CSS: overriding presentational tags

Presentational tags are still a living relic of a past age when CSS didn't exist and all the presentational information were bound to the markup. In this post I'll show you some techniques to override such tags using CSS. This turns out to be very useful when defining user style sheets.


The most used presentational tag is surely the font tag. Fortunately, this is also simple to override:

font {
  font: normal 1em Arial, sans-serif !important;
  color: #000 !important;

We use the !important statement to make sure that our styles will override the default settings of this tags. These settings come in the form of three attributes:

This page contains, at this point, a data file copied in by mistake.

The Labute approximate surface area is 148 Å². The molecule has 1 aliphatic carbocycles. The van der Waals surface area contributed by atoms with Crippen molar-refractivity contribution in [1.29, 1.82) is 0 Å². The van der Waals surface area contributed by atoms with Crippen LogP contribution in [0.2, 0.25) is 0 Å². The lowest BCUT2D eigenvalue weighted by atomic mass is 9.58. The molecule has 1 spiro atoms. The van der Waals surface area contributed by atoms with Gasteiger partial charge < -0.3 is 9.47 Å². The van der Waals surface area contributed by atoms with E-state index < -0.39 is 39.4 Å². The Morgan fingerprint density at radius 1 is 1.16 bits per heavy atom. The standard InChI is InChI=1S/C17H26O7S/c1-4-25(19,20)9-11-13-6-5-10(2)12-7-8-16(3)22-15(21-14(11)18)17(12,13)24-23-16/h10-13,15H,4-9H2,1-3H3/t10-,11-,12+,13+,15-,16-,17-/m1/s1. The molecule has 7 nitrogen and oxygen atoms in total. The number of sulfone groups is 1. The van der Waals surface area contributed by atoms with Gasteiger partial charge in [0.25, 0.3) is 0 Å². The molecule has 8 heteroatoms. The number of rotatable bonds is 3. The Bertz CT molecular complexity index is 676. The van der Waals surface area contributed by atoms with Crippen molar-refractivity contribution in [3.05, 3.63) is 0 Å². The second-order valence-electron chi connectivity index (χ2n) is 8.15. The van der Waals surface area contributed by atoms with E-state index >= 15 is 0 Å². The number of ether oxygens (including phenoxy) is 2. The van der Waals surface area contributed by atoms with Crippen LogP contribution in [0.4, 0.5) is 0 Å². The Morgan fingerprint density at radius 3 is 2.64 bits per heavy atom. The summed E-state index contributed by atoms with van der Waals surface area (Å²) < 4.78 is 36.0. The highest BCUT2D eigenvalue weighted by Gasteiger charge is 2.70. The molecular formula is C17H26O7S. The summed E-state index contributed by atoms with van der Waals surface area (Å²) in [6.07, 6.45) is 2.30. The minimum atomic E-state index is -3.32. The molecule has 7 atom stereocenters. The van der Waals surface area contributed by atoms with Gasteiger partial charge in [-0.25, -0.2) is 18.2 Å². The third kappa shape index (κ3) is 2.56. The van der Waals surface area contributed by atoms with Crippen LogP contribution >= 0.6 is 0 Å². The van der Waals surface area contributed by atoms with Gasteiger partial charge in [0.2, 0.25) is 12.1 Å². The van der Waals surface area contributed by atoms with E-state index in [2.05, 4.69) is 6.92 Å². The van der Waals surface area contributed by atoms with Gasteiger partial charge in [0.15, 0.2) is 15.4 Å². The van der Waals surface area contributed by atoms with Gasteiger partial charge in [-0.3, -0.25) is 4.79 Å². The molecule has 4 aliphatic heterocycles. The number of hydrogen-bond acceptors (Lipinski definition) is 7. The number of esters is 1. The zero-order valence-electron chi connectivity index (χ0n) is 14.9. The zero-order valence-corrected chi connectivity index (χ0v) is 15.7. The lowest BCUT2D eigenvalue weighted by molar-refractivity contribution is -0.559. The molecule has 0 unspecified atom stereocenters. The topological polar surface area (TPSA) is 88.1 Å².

1. face
  2. color
  3. size

You can also use attribute selectors to be more specific:

font[face][color][size] {

  font: normal 1em Arial, sans-serif !important;
  color: #000 !important;



marquee is mainly used to create the effect of scrolling and animated text. Some browsers allow CSS to reset its behavior, others don't. Here's a way:

marquee {
  -moz-binding: none !important;
  display: inline !important;
  overflow: hidden !important;

However, this doesn't work correctly on every browser. Perhaps the best thing you can do is to use the declaration display: none and remove it entirely from the layout.


This tag makes the text blink. It can be easily overridden by a single declaration:

blink {
 text-decoration: none !important;


The behavior of this element is double: it can either center text or some elements. You can reset its behavior with a double declaration:

center {
  text-align: left !important;

center * {
 margin-left: 0 !important;
 margin-right: 0 !important;

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